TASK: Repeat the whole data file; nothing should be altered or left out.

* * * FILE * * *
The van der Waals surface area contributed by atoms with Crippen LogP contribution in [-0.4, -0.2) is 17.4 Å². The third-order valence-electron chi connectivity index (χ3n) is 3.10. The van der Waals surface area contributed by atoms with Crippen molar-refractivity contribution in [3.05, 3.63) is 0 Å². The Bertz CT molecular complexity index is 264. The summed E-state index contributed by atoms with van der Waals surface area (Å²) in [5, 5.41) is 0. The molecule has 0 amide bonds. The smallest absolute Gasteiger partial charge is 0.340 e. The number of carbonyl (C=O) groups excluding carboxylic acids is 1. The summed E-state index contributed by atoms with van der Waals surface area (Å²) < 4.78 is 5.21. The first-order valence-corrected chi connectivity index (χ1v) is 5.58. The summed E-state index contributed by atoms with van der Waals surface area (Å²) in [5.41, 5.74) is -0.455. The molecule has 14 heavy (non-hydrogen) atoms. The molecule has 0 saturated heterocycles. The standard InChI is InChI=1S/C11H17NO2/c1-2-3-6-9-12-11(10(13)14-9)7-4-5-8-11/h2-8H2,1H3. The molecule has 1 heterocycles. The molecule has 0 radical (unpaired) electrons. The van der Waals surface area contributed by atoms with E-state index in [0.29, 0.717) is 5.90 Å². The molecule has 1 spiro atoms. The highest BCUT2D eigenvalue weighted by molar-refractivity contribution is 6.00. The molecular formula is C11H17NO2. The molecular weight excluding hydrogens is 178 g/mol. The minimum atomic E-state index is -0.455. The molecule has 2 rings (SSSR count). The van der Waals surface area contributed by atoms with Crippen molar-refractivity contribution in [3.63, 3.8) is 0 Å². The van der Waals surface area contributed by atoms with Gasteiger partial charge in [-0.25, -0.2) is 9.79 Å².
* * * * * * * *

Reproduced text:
The van der Waals surface area contributed by atoms with Crippen LogP contribution in [-0.4, -0.2) is 17.4 Å². The third-order valence-electron chi connectivity index (χ3n) is 3.10. The van der Waals surface area contributed by atoms with Crippen molar-refractivity contribution in [3.05, 3.63) is 0 Å². The Bertz CT molecular complexity index is 264. The summed E-state index contributed by atoms with van der Waals surface area (Å²) in [5, 5.41) is 0. The molecule has 0 amide bonds. The smallest absolute Gasteiger partial charge is 0.340 e. The number of carbonyl (C=O) groups excluding carboxylic acids is 1. The summed E-state index contributed by atoms with van der Waals surface area (Å²) < 4.78 is 5.21. The first-order valence-corrected chi connectivity index (χ1v) is 5.58. The summed E-state index contributed by atoms with van der Waals surface area (Å²) in [5.41, 5.74) is -0.455. The molecule has 14 heavy (non-hydrogen) atoms. The molecule has 0 saturated heterocycles. The standard InChI is InChI=1S/C11H17NO2/c1-2-3-6-9-12-11(10(13)14-9)7-4-5-8-11/h2-8H2,1H3. The molecule has 1 heterocycles. The molecule has 0 radical (unpaired) electrons. The van der Waals surface area contributed by atoms with E-state index in [0.29, 0.717) is 5.90 Å². The molecule has 1 spiro atoms. The highest BCUT2D eigenvalue weighted by molar-refractivity contribution is 6.00. The molecular formula is C11H17NO2. The molecular weight excluding hydrogens is 178 g/mol. The minimum atomic E-state index is -0.455. The molecule has 2 rings (SSSR count). The van der Waals surface area contributed by atoms with Crippen molar-refractivity contribution in [3.63, 3.8) is 0 Å². The van der Waals surface area contributed by atoms with Gasteiger partial charge in [-0.25, -0.2) is 9.79 Å².